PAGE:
Brooks Brothers’ Madison Ave store could give way to Midtown East tower

Claudio Del Vecchio looking to sell 700K sf development site

New York /
Jan.January 21, 2021 04:08 PM
Claudio Del Vecchio has owned Brooks Brothers since 2001. (Getty)

Claudio Del Vecchio has owned Brooks Brothers since 2001. (Getty)

The retail apocalypse that sent one brand after another into bankruptcy last year could pave the way for a new skyscraper in Midtown East.

The Brooks Brothers store at 346 Madison Avenue is being offered up as a development site that could be transformed into a 41-story, 700,000-square-foot tower, sources familiar with the offering told The Real Deal.

The site is hitting the market after the iconic menswear brand — initially battered by changing trends, and dealt a final blow by the pandemic and the move to work-from-home — filed for bankruptcy last year. A partnership of Simon Property Group and Authentic Brands bought the 200-year-old company out of bankruptcy in August for $325 million and announced plans to close 75 of its 200 stores.

The brand’s flagship at the corner of Madison Avenue and East 44th Street, however, is still owned by Claudio Del Vecchio, the Italian billionaire who had owned Brooks Brothers since 2001.

Del Vecchio hired a JLL team of David Giancola, Andrew Scandalios and Bob Knakal to market the site for sale, sources said. It includes the Brooks Brothers store and an office building at 11 East 44th Street, which Del Vecchio bought in 2019 for $109 million. The pricing expectation wasn’t available, but if the site sold for $500 per square foot or more — a figure brokers said could be expected for the area — it could reach upwards of $350 million.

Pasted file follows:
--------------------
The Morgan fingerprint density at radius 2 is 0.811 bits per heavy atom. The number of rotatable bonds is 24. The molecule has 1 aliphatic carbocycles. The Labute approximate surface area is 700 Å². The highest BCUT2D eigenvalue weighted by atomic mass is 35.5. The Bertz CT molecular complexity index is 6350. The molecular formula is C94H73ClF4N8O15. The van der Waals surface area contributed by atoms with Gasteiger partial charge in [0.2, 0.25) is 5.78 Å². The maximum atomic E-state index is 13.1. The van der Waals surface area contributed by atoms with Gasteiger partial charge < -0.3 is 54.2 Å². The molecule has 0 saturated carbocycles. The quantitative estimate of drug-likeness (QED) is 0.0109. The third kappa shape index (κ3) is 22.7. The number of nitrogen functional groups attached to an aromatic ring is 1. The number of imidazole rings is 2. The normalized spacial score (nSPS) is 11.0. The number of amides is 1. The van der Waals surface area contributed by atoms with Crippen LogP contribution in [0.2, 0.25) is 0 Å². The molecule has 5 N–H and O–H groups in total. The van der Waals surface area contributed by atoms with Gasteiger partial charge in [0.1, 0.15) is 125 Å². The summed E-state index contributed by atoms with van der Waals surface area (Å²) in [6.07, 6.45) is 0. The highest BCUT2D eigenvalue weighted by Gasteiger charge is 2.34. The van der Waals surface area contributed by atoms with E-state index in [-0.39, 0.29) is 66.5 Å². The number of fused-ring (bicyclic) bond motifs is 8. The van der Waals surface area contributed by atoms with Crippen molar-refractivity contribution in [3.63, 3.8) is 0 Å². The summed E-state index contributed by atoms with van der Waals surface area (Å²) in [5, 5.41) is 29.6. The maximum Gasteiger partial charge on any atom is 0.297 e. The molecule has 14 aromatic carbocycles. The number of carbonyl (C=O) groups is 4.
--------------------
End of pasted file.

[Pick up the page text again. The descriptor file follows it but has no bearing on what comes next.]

A representative for Del Vecchio could not be immediately reached, and a spokesperson for the brokers declined to comment.

The site could be among the early ones to take advantage of the city’s 2017 rezoning of Midtown East, designed to encourage the creation of 6.5 million square feet of new office space over the next two decades. Its current zoning allows for an office building or a hotel to rise on the site.

Other proposals for new Midtown East projects include Vornado Realty Trust and Rudin Management’s 1,450-foot tower at 350 Park Avenue and Harry Macklowe’s 1,500-foot tall office building at 14 East 52nd Street. JPMorgan Chase is already at work demolishing its headquarters at 270 Park Avenue to build a new 1,400-foot office tower in its place.





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